As I typed, my words really looked like they were from the pages of a published novel, and the more I typed, the more pages began to accumulate.

My plan was working.

One I’d finished the first two pages, I printed them out on the one A4 sheet and laid it on the floor of my spare room.

I added another, and another, laying them in a row until it stretched from one side of the room to the other.

As the evidence of my emerging novel grew more and more visible, my confidence increased, and I became all the more determined to make it to the end of Row Two. And so on.

The rows grew, taking up more and more of the room, until, quite a way into the novel, I was like a man who’d painted himself into a corner and could no longer move without stepping on it. Or tripping over my words, if you like.

I’d run out of space, but by that time I no longer needed the ploy; I knew I could go the distance, and it was all I could do to stop myself writing, feeling at times like Mickey Mouse when he’d been taken over by unseen forces in The Sorcerer’s Apprentice and couldn’t stop if he’d wanted to.

And although I did a decent day’s work for the newspaper on the 14 days of the 23 it took to produce my novel, my day-job became a mere interruption, an irritation, in what had become my “writing day”.

There’s a chap on Facebook now who offers to tell you - or sell you - the secret of how to write a novel in 30 days.

“What kept you?” I asked him in a comment, but he must have been too busy taking people’s money to answer me or explain how, without his help, I’d managed to beat his target by a clear week.

But what of the novel itself?

It’s out there, it’s called A Prize To Die For, and if you’d like to see what a novel written in only 23 days looks like, you can find it on Kindle in the UK and in the USA and elsewhere.

It’s about a young man, so obsessed with entering competitions that he buys 96 tins of cat food for a cat he hasn’t got, just so he can send in the labels in the hope of winning an eye-watering income for life.

The competition, though, was fixed by a desperate promoter, and the prizewinner was supposed to be a little old lady who’d be so shocked at her win that it would shorten her life and, therefore, the cost of the prize to the promoter.

Our hero, 30, wins by accident, and the promoter realises just how much the prize will cost the company if he lives. If he lives...

It’s a comic novel, set in real-life locations, and those who reviewed it on Amazon were kind enough to say, among other things:

“The writing is achingly funny. I'd cheerfully read this over and over again - after a necessary period of recovery. Highly recommended.”

“It has humour, romance, a wonderful setting and flawed yet believable characters. It is well worth a read. It is really difficult to put down.”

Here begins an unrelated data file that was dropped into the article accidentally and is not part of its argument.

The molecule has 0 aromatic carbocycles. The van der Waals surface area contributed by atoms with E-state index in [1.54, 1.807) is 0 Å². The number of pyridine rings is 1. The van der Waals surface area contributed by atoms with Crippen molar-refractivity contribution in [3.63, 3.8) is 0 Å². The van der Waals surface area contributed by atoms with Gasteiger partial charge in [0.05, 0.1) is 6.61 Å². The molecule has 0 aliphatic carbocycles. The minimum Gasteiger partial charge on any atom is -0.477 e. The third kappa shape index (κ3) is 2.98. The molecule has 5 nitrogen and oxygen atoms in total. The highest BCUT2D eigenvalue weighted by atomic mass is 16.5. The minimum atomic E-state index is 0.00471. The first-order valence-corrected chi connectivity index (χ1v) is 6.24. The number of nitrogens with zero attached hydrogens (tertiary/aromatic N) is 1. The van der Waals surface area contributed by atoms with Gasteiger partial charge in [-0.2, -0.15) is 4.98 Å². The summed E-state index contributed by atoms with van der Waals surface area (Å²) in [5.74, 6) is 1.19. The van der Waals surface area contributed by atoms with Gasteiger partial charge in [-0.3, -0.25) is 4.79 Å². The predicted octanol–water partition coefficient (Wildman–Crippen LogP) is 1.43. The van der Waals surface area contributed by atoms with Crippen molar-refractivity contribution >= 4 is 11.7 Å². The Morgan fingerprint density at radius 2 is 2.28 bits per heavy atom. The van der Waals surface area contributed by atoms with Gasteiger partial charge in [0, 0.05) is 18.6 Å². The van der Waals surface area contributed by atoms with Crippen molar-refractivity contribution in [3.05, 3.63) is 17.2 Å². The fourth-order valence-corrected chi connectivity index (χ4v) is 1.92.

“Reminds me in places of some of the Tom Sharpe books.”

“Not many books make me laugh out loud and hoot with delight, but this one did.”

“The story is fast moving and very amusing. The end came as a surprise. Well worth buying.”

“This book made me snigger, titter, smile and laugh out loud. The puns and subtle witticisms are cleverly woven into the story. The unlikely hero of the story is well conceived and his self-doubt and self-deprecations ring true with the reader. I loved it! It is one of the best books I have had the pleasure of reading. A thoroughly enjoyable and entertaining story.”

“A great plot, very funny and witty. Cleverly written, and enjoyable whether you're into 'comping' or not.”

“Funny, witty and very readable.”

“If you enjoy a giggle then you will love this saucy little number. Full of intrigue and daring do. Very clever.”

“An excellent and hilarious read that I would thoroughly recommend to all. I look forward to the next book from Jon McKnight.”

If you are in the film industry (or know someone who is), please think about making this into a film. It would make a refreshing change from what's out there at the moment. In these difficult times, we all need to enter the mysterious, bizarre and naive world of Tim Wembury and escape from the bitter realities of ours.”

“A Prize To Die For is an extremely amusing novel with a plot that twists and turns more frequently than a politician’s tongue at the run-up to an election.This book will live alongside the works of that master of written comedy, Gerald Wiley (the pen-name of comedian Ronnie Barker).”

“Good story and kept me guessing.”

Enough! Enough! But if a novel knocked out in 23 days can make those strangers that happy, imagine what you can achieve with yours.

So get it out of that drawer and into the bookshops. We’re all waiting to read it!

Jon McKnight (as you have just read) is the author of the comic novel A Prize To Die For, available for Kindle in the UK and in the USA and elsewhere.

You can read some of his other stories for Vocal+ here:


About the Creator

Jon McKnight

I have left Vocal.